HSC to host Latino Medical Student Association’s Conference
While the U.S. Hispanic population is the fastest-growing demographic in the country, the percentage of LatinX doctors isn’t rising anywhere close to the same rate. The Latino Medical Student Association is trying to change that by appealing to the next generation of health care providers.
From Feb. 3 to 5, The University of North Texas Health Science Center at Fort Worth will be the site of the Latino Medical Student Association’s 11th Annual Regional Conference. HSC’s Texas College of Osteopathic Medicine will host the event.
The first day of the three-day event will be dedicated to high school and undergraduate students considering a career in medicine. From 7:30 a.m. to 4 p.m., LMSA’s High School Day will include a wide range of presentations, speakers and workshops. Prospective medical students will get a roadmap to medical school, attend a panel discussion about health care professions and take part in TCOM student-led suture and splint-casting workshops. They also will have the opportunity to interact with current medical students and practitioners.
“HSC is proud to host the LMSA’s Annual Regional Conference,” said Dr. Sylvia Trent-Adams, HSC president. “One of our most noble pursuits as a university is working to reduce disparities in health care through our diverse student body and faculty, curriculum and practitioners. LMSA’s mission and work is critical to taking on these challenges.”
“With every generation, we grow closer to bridging gaps in care, and we’re excited to welcome the next generation of students.”
LMSA is a national organization created in 1994 that represents more than 50,000 Hispanic physicians in the U.S. The organization fosters connections between physicians, medical trainees and premedical students to promote career development. LMSA empowers Hispanic physicians and other health care professionals to improve the health of Hispanic populations through Hispanic medical societies, resident and medical student organizations, and its public and private sector partners.
The High School Day is the only part of the event open to nonmembers. On the conference’s second day, Antonia Novello — the first Hispanic and woman to serve as U.S. surgeon general — will be the keynote speaker.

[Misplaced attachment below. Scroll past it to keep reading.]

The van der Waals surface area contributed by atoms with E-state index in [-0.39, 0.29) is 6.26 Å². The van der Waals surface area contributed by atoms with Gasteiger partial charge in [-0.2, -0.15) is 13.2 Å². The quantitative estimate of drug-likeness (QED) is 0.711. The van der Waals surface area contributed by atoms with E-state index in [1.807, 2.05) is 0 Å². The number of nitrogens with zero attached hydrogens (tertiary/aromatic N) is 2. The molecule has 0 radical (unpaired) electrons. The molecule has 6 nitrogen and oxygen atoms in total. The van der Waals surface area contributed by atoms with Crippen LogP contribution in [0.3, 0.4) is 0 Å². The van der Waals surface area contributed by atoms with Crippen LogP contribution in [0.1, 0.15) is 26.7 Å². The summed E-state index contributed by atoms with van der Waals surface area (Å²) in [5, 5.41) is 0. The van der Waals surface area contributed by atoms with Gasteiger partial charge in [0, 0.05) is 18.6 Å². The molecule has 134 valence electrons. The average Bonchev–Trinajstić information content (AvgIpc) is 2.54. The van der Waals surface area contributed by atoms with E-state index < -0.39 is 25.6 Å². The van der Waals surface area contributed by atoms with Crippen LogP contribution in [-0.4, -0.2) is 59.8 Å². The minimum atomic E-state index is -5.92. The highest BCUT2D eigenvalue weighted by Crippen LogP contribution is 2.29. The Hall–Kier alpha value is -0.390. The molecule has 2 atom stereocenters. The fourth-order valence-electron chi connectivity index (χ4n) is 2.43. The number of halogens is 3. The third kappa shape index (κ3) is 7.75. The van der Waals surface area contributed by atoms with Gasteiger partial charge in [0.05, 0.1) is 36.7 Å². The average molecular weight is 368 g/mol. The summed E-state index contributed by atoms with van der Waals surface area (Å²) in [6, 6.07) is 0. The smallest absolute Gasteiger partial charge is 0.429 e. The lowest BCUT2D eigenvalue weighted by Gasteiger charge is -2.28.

Victoria Ibarra-Aleman is a fourth-year TCOM student who also serves as the LMSA Southwest Region’s chief information officer. She said the High School Day event is an important step in helping the organization achieve its goal of increasing Hispanic representation in health care.
“For many of the LatinX high school students, becoming a doctor or entering the health care field might seem like a goal they cannot achieve,” she said. “High School Day gives us an opportunity to not only encourage them to achieve their goals, but also help show the students that there is a space for them in medicine by allowing them to meet medical and health care students, ask questions and get a glimpse of medicine through our workshops. High School Day is a great example as to why representation in medicine matters.”
Latinos account for 7% of the overall physician and surgeon workforce and 9% of all health care practitioners and technicians, according to a recent Pew Research Center analysis. Meanwhile, almost one in five Americans, or 62.6 million, are Latino, according to the latest 2020 census numbers. This is a 23% increase from 2010.
Physicians who speak the same native language and are able to relate to the cultural experiences of their patients have been linked to better patient outcomes, a notion that is supported by the Accreditation Council for Graduate Medical Education. The nonprofit group, which accredits all graduate medical training programs for physicians in the U.S., emphasizes the need to educate physicians who are more likely to work in underserved areas or with minority patients on these nuances.
“TCOM is extremely proud and honored to be hosting the LMSA Southwest Regional Conference on our campus,” said Dr. Frank Filipetto, TCOM dean. “We are committed to diversity, equity and inclusion at TCOM, and I’m thrilled to give so many high school students a chance to learn more about medicine. There will be so many students with diverse backgrounds attending, and we want them to know that a career in medicine is possible.”
To attend LMSA’s High School Day, register here.